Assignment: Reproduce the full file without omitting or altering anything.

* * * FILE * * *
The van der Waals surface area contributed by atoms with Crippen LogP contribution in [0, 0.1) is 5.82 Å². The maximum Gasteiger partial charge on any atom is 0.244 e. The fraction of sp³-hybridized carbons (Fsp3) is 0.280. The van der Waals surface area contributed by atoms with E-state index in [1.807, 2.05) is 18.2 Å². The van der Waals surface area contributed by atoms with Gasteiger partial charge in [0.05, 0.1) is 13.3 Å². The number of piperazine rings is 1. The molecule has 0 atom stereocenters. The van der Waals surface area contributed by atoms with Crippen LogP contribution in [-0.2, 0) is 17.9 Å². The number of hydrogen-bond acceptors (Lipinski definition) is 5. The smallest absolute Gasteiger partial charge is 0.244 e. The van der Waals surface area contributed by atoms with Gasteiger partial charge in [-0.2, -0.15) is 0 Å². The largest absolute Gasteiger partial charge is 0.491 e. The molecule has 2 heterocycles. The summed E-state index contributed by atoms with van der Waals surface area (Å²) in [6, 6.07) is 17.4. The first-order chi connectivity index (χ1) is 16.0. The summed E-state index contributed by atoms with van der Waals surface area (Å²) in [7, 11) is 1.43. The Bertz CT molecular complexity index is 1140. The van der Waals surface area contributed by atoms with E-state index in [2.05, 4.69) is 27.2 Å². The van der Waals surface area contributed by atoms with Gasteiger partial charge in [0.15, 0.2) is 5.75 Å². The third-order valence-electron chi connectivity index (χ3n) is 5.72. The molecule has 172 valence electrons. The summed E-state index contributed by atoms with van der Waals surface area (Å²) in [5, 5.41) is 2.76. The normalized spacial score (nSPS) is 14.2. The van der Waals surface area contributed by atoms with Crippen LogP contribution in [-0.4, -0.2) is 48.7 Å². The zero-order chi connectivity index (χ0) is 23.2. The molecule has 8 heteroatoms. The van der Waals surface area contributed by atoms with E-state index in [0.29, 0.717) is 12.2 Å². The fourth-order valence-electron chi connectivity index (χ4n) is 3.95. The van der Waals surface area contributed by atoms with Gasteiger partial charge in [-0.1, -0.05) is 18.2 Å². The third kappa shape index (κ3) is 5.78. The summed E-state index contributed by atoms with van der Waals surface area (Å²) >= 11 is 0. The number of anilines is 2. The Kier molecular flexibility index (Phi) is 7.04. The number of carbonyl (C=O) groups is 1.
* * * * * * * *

The van der Waals surface area contributed by atoms with Crippen LogP contribution in [0, 0.1) is 5.82 Å². The maximum Gasteiger partial charge on any atom is 0.244 e. The fraction of sp³-hybridized carbons (Fsp3) is 0.280. The van der Waals surface area contributed by atoms with E-state index in [1.807, 2.05) is 18.2 Å². The van der Waals surface area contributed by atoms with Gasteiger partial charge in [0.05, 0.1) is 13.3 Å². The number of piperazine rings is 1. The molecule has 0 atom stereocenters. The van der Waals surface area contributed by atoms with Crippen LogP contribution in [-0.2, 0) is 17.9 Å². The number of hydrogen-bond acceptors (Lipinski definition) is 5. The smallest absolute Gasteiger partial charge is 0.244 e. The van der Waals surface area contributed by atoms with Gasteiger partial charge in [-0.2, -0.15) is 0 Å². The largest absolute Gasteiger partial charge is 0.491 e. The molecule has 2 heterocycles. The summed E-state index contributed by atoms with van der Waals surface area (Å²) in [6, 6.07) is 17.4. The first-order chi connectivity index (χ1) is 16.0. The summed E-state index contributed by atoms with van der Waals surface area (Å²) in [7, 11) is 1.43. The Bertz CT molecular complexity index is 1140. The van der Waals surface area contributed by atoms with E-state index in [2.05, 4.69) is 27.2 Å². The van der Waals surface area contributed by atoms with Gasteiger partial charge in [0.15, 0.2) is 5.75 Å². The third-order valence-electron chi connectivity index (χ3n) is 5.72. The molecule has 172 valence electrons. The summed E-state index contributed by atoms with van der Waals surface area (Å²) in [5, 5.41) is 2.76. The normalized spacial score (nSPS) is 14.2. The van der Waals surface area contributed by atoms with Crippen LogP contribution in [-0.4, -0.2) is 48.7 Å². The zero-order chi connectivity index (χ0) is 23.2. The molecule has 8 heteroatoms. The van der Waals surface area contributed by atoms with E-state index in [0.29, 0.717) is 12.2 Å². The fourth-order valence-electron chi connectivity index (χ4n) is 3.95. The van der Waals surface area contributed by atoms with Gasteiger partial charge in [-0.1, -0.05) is 18.2 Å². The third kappa shape index (κ3) is 5.78. The summed E-state index contributed by atoms with van der Waals surface area (Å²) >= 11 is 0. The number of anilines is 2. The Kier molecular flexibility index (Phi) is 7.04. The number of carbonyl (C=O) groups is 1.